Sheikh, however, wasn’t so lucky. The FBI didn’t openly try to talk him out of boarding a plane allegedly to join Jabat al Nusra, the al Qaeda–linked militant group fighting Bashar al Assad’s regime in Syria. Sheikh has even gone so far as to claim that an FBI informant, posing as a nurse in Syria, engaged in a romantic relationship with him, and he was traveling to marry her. An undercover agent—as opposed to an openly identified one, like in Conley’s case—told Sheikh he didn’t have to go through with his plan, something investigators often do to prevent an entrapment defense. Both cases are currently in the pre-trial motions phase.
Continue

vicemag:

Two Would-Be Jihadists, Two Very Different Responses from the FBI

One is a 19-year-old citizen from Arvada, Colorado, named Shannon Maureen Conley. The other is a 29-year-old, Pakistani-born permanent US resident who lived in North Carolina named Basit Javed Sheikh. Both—entirely separately—planned to travel to Syria for love and jihad, according to public records, and both came under close scrutiny of the FBI and were eventually arrested.

But in Conley’s case, the FBI gave the would-be jihadist every available out. Overt agents who identified themselves as being from the FBI repeatedly cautioned her against going through with her plans to travel to Syria and join the Islamic State in Iraq and al Sham (ISIS). According to a sworn affidavit, they warned her she would be arrested if she tried to board a plane to the region, but to no avail. Few, if any, targets in federal terrorism investigations have been given such apparently blunt warnings from openly identified agents. “That’s a first as far as I know,” says Trevor Aaronson, author of The Terror Factory: Inside The FBI’s Manufactured War on Terrorism.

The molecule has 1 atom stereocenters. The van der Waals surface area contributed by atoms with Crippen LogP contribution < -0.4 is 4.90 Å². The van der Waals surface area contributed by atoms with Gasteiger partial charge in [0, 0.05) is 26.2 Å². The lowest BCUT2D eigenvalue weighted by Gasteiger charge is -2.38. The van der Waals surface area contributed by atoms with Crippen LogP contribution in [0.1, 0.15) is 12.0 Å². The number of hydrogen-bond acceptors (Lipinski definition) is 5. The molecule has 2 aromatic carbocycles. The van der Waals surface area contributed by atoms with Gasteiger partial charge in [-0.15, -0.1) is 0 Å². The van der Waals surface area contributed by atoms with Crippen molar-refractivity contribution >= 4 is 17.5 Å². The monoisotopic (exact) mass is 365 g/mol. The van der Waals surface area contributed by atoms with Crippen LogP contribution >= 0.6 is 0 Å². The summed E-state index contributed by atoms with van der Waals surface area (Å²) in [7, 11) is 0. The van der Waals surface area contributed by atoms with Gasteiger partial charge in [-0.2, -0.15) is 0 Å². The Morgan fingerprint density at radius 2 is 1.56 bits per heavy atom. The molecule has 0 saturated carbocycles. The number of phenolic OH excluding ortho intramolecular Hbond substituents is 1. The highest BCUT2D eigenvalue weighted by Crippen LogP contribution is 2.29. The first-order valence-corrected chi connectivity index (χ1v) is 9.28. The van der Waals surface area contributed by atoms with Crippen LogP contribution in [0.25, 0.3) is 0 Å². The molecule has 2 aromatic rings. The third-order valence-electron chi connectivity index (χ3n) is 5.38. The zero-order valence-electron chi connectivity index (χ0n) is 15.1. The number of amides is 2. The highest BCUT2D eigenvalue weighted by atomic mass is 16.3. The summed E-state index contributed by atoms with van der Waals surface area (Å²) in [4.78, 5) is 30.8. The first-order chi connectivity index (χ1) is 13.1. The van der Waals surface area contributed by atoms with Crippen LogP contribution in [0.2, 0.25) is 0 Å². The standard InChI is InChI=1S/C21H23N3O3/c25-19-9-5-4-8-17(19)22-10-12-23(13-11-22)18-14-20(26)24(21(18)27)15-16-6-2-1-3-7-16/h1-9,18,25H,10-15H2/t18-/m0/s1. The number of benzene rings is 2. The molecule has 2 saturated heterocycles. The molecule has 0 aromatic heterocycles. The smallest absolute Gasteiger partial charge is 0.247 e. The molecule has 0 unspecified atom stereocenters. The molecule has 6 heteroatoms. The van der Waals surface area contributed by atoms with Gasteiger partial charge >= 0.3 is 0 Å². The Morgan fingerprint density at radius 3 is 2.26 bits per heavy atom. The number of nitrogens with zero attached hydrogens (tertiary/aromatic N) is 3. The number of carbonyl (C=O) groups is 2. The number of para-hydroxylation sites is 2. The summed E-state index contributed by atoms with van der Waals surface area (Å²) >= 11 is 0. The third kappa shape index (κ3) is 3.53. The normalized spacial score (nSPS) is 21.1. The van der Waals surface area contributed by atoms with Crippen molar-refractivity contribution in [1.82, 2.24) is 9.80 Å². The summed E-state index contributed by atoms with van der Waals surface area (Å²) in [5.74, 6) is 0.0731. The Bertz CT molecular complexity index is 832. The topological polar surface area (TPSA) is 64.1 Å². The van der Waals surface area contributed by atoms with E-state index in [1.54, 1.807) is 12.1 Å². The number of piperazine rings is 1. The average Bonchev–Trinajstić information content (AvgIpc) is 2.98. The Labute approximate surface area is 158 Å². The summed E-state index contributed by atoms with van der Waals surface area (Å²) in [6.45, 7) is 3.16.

Sheikh, however, wasn’t so lucky. The FBI didn’t openly try to talk him out of boarding a plane allegedly to join Jabat al Nusra, the al Qaeda–linked militant group fighting Bashar al Assad’s regime in Syria. Sheikh has even gone so far as to claim that an FBI informant, posing as a nurse in Syria, engaged in a romantic relationship with him, and he was traveling to marry her. An undercover agent—as opposed to an openly identified one, like in Conley’s case—told Sheikh he didn’t have to go through with his plan, something investigators often do to prevent an entrapment defense. Both cases are currently in the pre-trial motions phase.

Continue